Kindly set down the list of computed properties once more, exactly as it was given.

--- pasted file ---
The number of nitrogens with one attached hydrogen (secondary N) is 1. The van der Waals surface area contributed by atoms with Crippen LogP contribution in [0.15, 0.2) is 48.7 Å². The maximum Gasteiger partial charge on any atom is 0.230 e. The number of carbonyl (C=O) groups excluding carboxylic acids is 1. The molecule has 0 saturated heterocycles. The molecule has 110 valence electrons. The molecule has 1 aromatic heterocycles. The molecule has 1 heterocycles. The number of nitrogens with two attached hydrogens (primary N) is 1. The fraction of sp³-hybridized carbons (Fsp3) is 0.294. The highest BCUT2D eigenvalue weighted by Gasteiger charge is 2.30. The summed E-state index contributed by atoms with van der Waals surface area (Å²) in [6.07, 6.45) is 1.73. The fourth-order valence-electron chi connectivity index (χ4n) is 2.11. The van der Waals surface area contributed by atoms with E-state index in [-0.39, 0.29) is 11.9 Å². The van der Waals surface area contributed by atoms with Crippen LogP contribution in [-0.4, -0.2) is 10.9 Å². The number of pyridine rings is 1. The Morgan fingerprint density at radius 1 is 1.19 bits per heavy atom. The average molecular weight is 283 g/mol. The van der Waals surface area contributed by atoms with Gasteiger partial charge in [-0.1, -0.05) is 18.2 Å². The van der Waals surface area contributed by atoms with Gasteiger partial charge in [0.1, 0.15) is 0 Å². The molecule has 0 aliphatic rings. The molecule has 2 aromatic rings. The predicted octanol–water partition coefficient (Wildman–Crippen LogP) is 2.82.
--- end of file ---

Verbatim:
The number of nitrogens with one attached hydrogen (secondary N) is 1. The van der Waals surface area contributed by atoms with Crippen LogP contribution in [0.15, 0.2) is 48.7 Å². The maximum Gasteiger partial charge on any atom is 0.230 e. The number of carbonyl (C=O) groups excluding carboxylic acids is 1. The molecule has 0 saturated heterocycles. The molecule has 110 valence electrons. The molecule has 1 aromatic heterocycles. The molecule has 1 heterocycles. The number of nitrogens with two attached hydrogens (primary N) is 1. The fraction of sp³-hybridized carbons (Fsp3) is 0.294. The highest BCUT2D eigenvalue weighted by Gasteiger charge is 2.30. The summed E-state index contributed by atoms with van der Waals surface area (Å²) in [6.07, 6.45) is 1.73. The fourth-order valence-electron chi connectivity index (χ4n) is 2.11. The van der Waals surface area contributed by atoms with E-state index in [-0.39, 0.29) is 11.9 Å². The van der Waals surface area contributed by atoms with Crippen LogP contribution in [-0.4, -0.2) is 10.9 Å². The number of pyridine rings is 1. The Morgan fingerprint density at radius 1 is 1.19 bits per heavy atom. The average molecular weight is 283 g/mol. The van der Waals surface area contributed by atoms with Gasteiger partial charge in [-0.1, -0.05) is 18.2 Å². The van der Waals surface area contributed by atoms with Gasteiger partial charge in [0.1, 0.15) is 0 Å². The molecule has 0 aliphatic rings. The molecule has 2 aromatic rings. The predicted octanol–water partition coefficient (Wildman–Crippen LogP) is 2.82.